“Being a non-profit, we really rely on the community to help sponsor our ball teams,” Kerg noted. “We try to keep our cost at a minimum so kids can play but without baseball going on right now, we still have maintenance to be done. It makes it very difficult for this time of the year with what we are going through to ask for money, to ask for donations, but it’s just part of being a non-profit so we just do what we can and work with what we have.”

As the Sater Park sits idle, the bills continue to roll in and payments must be paid.

“You have set costs every year no matter what the situation,” said Kerg. “We already bought the baseballs, we have already bought certain things that are non-returnable. When this came about – we still have some bills, we still have water bills, we still have electric bills, we still have payments and without the concession stand being open it’s really going to tighten things down for the next year if we can’t play baseball.”

“We’re usually done by the end of June but if I can get five weeks of baseball in and play until the end of July, we’re going to. These kids deserve it, the community deserves it.”

“ It is something we have a lot of questions about – are we going to play. Right now I don’t have that answer. The Governor isn’t being real clear on things and neither is the Health Department so we just wait for them to tell us what we can do and what we can’t do.”

“Hopefully we can get going and if I have to run double-headers and Saturdays and everything else, by golly I’m going to play baseball. I don’t want to go into August because of football, but these kids need it, this community needs it.”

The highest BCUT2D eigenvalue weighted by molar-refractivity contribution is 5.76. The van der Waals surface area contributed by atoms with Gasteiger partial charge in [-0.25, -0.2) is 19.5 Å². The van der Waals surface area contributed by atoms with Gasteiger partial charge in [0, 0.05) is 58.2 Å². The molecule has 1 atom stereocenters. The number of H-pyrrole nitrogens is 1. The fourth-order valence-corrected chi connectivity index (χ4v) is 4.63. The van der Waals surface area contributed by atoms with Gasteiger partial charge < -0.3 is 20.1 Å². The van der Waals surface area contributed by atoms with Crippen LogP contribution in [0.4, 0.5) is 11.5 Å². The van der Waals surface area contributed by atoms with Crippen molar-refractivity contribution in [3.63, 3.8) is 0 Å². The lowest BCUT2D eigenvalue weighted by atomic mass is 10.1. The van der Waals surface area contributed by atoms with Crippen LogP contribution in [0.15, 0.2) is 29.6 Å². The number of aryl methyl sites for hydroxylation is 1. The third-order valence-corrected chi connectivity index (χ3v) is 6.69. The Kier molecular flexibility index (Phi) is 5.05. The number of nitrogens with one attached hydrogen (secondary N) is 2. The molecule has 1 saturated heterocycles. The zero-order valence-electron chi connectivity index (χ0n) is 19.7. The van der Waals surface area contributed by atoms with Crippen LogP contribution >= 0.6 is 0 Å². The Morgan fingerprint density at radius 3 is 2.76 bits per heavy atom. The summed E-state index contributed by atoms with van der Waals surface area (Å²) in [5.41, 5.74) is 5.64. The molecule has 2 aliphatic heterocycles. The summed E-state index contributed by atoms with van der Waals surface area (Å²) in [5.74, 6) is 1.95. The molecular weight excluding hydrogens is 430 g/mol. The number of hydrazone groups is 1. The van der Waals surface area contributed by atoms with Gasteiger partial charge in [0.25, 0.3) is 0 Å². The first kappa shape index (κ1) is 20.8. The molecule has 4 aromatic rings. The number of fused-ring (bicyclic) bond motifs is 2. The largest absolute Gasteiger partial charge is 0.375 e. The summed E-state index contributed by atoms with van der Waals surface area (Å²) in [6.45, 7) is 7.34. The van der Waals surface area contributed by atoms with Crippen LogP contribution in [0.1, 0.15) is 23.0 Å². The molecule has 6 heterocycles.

“There’s a lot of kids this is all they had, this is their big time, this is their time to get away from whatever situation they’re in and go play baseball and if it means working a month later, that’s what it means,” Kerg added. ” Luckily I have Ryan Delk (former GCBL Commissioner) on the board and I have a lot of smart people on the board with me. I’m very fortunate that we have people throwing around ideas and how do we move on, how do we get kids to play baseball and let them play baseball.”

“The unfortunate thing – people are asking when are we going to play baseball,” Eberwein said. “I don’t know yet. The only thing we can do is continue to make plans based off what a lot of the orders are, the stay at home orders and things like that. We haven’t discussed as an organization what guidelines we are really going to go by, whether we go by OHSAA (Ohio High School Athletic Association) guidelines, those are things that we have to discuss as a board but we are going to try to salvage as much of a season as we can – if we can.”

“This season is not over by any means,” Kerg concluded, “ but its got us thinking.”

Father and son, Adam and Jackson Eberwein take time to mow the baseball fields at Greenville’s Sater Heights Ballpark.
https://www.dailyadvocate.com/wp-content/uploads/sites/34/2020/05/web1_8-inch-Jackson-and-Adam-Eberwein-2020.jpgFather and son, Adam and Jackson Eberwein take time to mow the baseball fields at Greenville’s Sater Heights Ballpark. Gaylen Blosser | DarkeCountyMedia.com
Coronavirus doesn’t halt grass to mow and bills to pay

By Gaylen Blosser

DarkeCountyMedia.com

Contact Darke County Media Sports Editor Gaylen Blosser at gblosser@aimmediamidwest.com or 937-548-3330

Contact Darke County Media Sports Editor Gaylen Blosser at gblosser@aimmediamidwest.com or 937-548-3330